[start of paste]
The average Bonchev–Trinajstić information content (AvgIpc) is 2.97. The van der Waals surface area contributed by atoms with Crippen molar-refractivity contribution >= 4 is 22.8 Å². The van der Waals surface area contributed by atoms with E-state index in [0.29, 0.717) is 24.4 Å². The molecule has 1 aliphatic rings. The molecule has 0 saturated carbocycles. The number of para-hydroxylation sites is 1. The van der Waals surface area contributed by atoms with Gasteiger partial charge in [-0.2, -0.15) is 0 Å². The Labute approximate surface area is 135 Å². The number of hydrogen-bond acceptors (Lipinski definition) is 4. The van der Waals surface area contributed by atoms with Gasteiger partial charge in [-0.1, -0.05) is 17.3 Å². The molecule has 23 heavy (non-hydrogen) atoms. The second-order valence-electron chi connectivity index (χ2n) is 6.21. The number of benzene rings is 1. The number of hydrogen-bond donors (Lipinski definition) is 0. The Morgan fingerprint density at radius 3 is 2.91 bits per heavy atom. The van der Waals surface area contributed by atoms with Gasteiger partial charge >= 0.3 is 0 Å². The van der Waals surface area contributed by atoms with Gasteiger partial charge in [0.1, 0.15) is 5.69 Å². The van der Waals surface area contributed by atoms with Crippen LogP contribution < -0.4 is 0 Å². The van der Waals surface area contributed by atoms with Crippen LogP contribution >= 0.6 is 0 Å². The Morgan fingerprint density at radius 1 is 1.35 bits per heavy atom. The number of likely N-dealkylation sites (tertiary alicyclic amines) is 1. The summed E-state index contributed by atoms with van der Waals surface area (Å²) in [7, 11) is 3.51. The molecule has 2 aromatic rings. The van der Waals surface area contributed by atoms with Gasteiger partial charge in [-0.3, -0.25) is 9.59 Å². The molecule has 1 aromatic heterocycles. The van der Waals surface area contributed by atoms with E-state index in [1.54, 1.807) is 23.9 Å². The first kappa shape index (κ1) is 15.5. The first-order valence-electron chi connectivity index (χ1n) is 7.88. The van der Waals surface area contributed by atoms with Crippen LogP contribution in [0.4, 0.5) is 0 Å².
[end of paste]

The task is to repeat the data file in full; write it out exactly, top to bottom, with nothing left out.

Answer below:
The average Bonchev–Trinajstić information content (AvgIpc) is 2.97. The van der Waals surface area contributed by atoms with Crippen molar-refractivity contribution >= 4 is 22.8 Å². The van der Waals surface area contributed by atoms with E-state index in [0.29, 0.717) is 24.4 Å². The molecule has 1 aliphatic rings. The molecule has 0 saturated carbocycles. The number of para-hydroxylation sites is 1. The van der Waals surface area contributed by atoms with Gasteiger partial charge in [-0.2, -0.15) is 0 Å². The Labute approximate surface area is 135 Å². The number of hydrogen-bond acceptors (Lipinski definition) is 4. The van der Waals surface area contributed by atoms with Gasteiger partial charge in [-0.1, -0.05) is 17.3 Å². The molecule has 23 heavy (non-hydrogen) atoms. The second-order valence-electron chi connectivity index (χ2n) is 6.21. The number of benzene rings is 1. The number of hydrogen-bond donors (Lipinski definition) is 0. The Morgan fingerprint density at radius 3 is 2.91 bits per heavy atom. The van der Waals surface area contributed by atoms with Gasteiger partial charge >= 0.3 is 0 Å². The van der Waals surface area contributed by atoms with Gasteiger partial charge in [0.1, 0.15) is 5.69 Å². The van der Waals surface area contributed by atoms with Crippen LogP contribution < -0.4 is 0 Å². The van der Waals surface area contributed by atoms with Crippen LogP contribution >= 0.6 is 0 Å². The Morgan fingerprint density at radius 1 is 1.35 bits per heavy atom. The number of likely N-dealkylation sites (tertiary alicyclic amines) is 1. The summed E-state index contributed by atoms with van der Waals surface area (Å²) in [7, 11) is 3.51. The molecule has 2 aromatic rings. The van der Waals surface area contributed by atoms with Gasteiger partial charge in [-0.3, -0.25) is 9.59 Å². The molecule has 1 aromatic heterocycles. The van der Waals surface area contributed by atoms with E-state index in [1.54, 1.807) is 23.9 Å². The first kappa shape index (κ1) is 15.5. The first-order valence-electron chi connectivity index (χ1n) is 7.88. The van der Waals surface area contributed by atoms with Crippen LogP contribution in [0.4, 0.5) is 0 Å².